Obstacles to abortion, even here

Access to the abortion pill is still too restricted in Quebec, deplore two women who initially faced refusals from doctors to obtain the abortion of their choice.

Obstacles to abortion, even here

Access to the abortion pill is still too restricted in Quebec, deplore two women who initially faced refusals from doctors to obtain the abortion of their choice.

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"I was forced to take an option that was more psychologically damaging for me", denounces the Beauceronne Jade Arsenault Bérubé, who experienced a voluntary termination of pregnancy (IVG) last September.

Although she only exceeded the nine-week deadline by a few days to receive the abortion pill, two clinics in Lévis and Beauce refused to prescribe it to her.

In Quebec, this nine-week period is imposed by the College of Physicians (CMQ).

But with the delays caused by the pandemic in the health system, the Society of Obstetricians and Gynecologists of Canada has issued guidelines allowing professionals to go up to 10 and even 11 weeks to safely prescribe abortion by medication.

After these two refusals, it was finally a Montreal doctor who allowed Ms. Arsenault Bérubé to obtain the abortion pill, following a telephone consultation, barely two days before reaching 10 weeks.

But she also had to travel by car to Quebec to obtain the drug from a pharmacy; the place closest to her home, in Beauce, but still 60 km away.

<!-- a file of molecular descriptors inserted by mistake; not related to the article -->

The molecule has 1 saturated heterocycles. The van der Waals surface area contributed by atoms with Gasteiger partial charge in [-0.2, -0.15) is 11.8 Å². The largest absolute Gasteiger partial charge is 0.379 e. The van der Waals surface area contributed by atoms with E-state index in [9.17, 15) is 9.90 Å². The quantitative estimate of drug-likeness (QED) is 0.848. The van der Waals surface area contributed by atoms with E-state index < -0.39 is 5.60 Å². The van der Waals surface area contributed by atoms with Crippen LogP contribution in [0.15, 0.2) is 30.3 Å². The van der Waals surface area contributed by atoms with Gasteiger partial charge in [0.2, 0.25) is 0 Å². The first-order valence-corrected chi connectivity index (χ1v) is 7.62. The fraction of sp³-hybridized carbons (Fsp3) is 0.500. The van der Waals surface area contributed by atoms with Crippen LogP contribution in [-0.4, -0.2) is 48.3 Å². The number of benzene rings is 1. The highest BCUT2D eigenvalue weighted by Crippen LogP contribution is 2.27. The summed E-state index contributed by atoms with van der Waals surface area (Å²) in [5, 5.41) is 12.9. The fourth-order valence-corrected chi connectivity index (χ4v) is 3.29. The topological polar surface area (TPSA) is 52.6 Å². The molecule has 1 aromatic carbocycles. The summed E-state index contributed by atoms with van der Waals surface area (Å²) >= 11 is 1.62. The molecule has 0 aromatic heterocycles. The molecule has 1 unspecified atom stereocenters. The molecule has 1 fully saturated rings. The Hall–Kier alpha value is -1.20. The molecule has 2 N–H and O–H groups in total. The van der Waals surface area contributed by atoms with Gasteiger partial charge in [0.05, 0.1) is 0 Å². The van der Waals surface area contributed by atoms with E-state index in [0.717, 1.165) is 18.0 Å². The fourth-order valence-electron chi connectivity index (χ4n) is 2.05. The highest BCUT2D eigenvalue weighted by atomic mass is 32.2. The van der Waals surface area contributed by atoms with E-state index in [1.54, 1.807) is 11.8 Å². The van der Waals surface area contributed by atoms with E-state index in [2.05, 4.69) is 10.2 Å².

cold act

The mother-of-two had previously undergone an aspiration abortion as a teenager and refused to relive it, deeming it a "cold, unloving act".

She had even resigned herself to giving birth until an ultrasound revealed twins.

At that time, Ms. Arsenault confided that she was not well and that her couple was also struggling, and that she saw herself unable to welcome these children into her life.

"But I was never offered the pill," she laments, adding that there was a three-week deadline for in-clinic abortion.

It was only with the help of the organization Les Passeuses, which offers voluntary support to women wishing to have an abortion, that she was able to assert her rights, she says.

"It was as sad as it was perfect," she continues, of her uncomplicated home abortion.

Categorical refusal

Living in Rimouski, Andrée-Ann Paradis has suffered a categorical refusal to obtain the abortion pill.

The ultrasound estimated her pregnancy at 10 weeks, based on the size of the fetus and her last period.

However, the 31-year-old knew her pregnancy was no more than nine weeks old, having had sex only once in the weeks before and after.

"I tried to explain it several times, but it was always no," she breathes.

On the other hand, she was offered to be accompanied to the clinic to undergo the abortion by aspiration.

A candy, she said, to make up for being denied the abortion of her choice.

"Because I stubbornly insisted on the pill and they refused to give it to me," she explains, as other women have confided in her that they have never been offered the same thing.

Abortion comes with a "package of reflections, questions and doubts," says Ms. Paradis, who would like women to be listened to and supported more in the process.

WHAT IS THE ABORTION PILL?

On June 29, a letter signed by 262 Quebec doctors was sent to the CMQ, asking to stop requiring specific training and to withdraw the obligation to do an ultrasound in all cases to prescribe the abortion pill, recalling that these are unique restrictions in Canada.

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